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Just Deserts: Debating Free Will
Some thinkers argue that our best scientific theories about the world prove that free will is an illusion. Others disagree. The concept of free will is profoundly important to our self-understanding, our interpersonal relationships, and our moral and legal practices. If it turns out that no one is ever free and morally responsible, what would that mean for society, moralit ...more
ebook, 200 pages
Published January 14th 2021 by Polity Press
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Among the perennial questions of philosophy, free will remains one of the most difficult concepts to reconcile with modern science. On the one hand, our best natural science seems to point to a deterministic universe based on immutable laws of physics, yet on the other, our subjective experience seems to tell us that we have inherent freedom of choice and movement independent of the physical laws. How one chooses to reconcile this paradox largely determines where they stand in the free will deba ...more
Wasn’t sure whether I wanted to give this 3 or 4 stars. I liked the “debate” format pretty much, because it was fun to see pretty big-time philosophers punch holes in each other’s arguments (and other times agree). But it wasn’t perfect by any means. Caruso especially seems to like various complex terms to describe a position: “Oh, what you said is an example of xyzism!” And sometimes “Don’t you agree with abcdism?” Dennett has several decades more in the philosophy business than Caruso, but I d ...more
I'm generally sympathetic to compatibilist arguments, but in this case I think Caruso really ran away with this one. His ideas are much more clear and to-the-point throughout, and I think his attempts to make sense of Dennett's arguments often make his points more clearly than Dennett does himself. This isn't to say that Dennett doesn't have good ideas with some potential merit, but I don't think he does a particularly good job justifying them from the ground up, and it isn't obvious if all of t ...more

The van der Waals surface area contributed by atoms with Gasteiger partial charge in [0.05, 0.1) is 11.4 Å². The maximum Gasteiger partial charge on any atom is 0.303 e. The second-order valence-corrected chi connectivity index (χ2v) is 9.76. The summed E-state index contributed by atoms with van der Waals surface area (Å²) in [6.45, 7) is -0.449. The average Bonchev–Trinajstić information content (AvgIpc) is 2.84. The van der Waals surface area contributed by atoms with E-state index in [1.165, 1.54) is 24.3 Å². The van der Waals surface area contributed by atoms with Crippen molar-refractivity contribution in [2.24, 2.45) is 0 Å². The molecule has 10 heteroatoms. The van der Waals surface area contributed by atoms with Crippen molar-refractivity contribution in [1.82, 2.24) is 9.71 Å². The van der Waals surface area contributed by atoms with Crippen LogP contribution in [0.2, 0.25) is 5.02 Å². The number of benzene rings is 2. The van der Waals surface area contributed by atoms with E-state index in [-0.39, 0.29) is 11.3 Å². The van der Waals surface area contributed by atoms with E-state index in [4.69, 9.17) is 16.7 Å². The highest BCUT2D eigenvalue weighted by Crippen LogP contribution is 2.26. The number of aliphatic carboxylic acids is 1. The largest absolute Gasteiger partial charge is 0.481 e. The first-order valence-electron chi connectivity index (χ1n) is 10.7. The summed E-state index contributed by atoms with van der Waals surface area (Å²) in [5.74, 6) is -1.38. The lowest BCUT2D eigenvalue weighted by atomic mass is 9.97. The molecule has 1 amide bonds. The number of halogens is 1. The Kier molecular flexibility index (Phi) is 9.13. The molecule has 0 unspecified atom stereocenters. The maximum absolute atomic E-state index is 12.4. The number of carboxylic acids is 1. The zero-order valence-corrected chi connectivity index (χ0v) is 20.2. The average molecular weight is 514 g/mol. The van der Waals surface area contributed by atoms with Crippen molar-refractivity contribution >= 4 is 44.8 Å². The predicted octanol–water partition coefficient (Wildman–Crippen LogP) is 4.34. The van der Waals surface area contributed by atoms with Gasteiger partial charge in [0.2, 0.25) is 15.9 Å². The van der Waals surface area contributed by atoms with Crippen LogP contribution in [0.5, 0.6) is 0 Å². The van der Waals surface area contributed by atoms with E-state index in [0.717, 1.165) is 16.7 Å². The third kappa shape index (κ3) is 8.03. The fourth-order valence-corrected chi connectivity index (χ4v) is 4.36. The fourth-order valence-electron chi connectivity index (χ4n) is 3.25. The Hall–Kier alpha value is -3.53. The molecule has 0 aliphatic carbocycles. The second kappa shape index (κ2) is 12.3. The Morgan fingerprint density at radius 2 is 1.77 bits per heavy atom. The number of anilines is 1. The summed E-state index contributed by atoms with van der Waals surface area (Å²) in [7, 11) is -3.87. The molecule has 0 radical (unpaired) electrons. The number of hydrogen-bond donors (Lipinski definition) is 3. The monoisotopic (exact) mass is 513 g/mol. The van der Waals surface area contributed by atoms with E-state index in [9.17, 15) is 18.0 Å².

I thoroughly enjoyed the debates between Dennett and Caruso, representing Compatibilism and Skepticism respectively. I found that Caruso gave crisp, clear arguments for a world with justice but without free will. I found myself in agreement with Caruso, even before he had made note of it in the book, that Dennetts arguments could be semantically rebranded as representing free will skepticism. That seems to be the key takeaway of the book for me. The two philosophers seem to agree on more than th ...more
May 14, 2021 Nathan rated it really liked it · review of another edition
An excellent discussion, I thoroughly enjoyed this! Dennett is always fun to engage with. This is the first book or conversation by Dennett in which I feell I finally understand (to the point of pragmatic clarity anyway), his position in regards to compatibilism. In past works it has always felt (to my untrained ear) that he was flipping definitions, as others have also complained. Here Caruso and Dennett draw out a very clear and nuanced picture of compatibilism that in no way defends the "folk ...more
Daniel Clement Dennett III is a prominent philosopher whose research centers on philosophy of mind, science, and biology, particularly as they relate to evolutionary biology and cognitive science. He is the co-director of the Center for Cognitive Studies and the Austin B. Fletcher Professor of Philosophy at Tufts University. Dennett is a noted atheist, avid sailor, and advocate of the Brights move ...more
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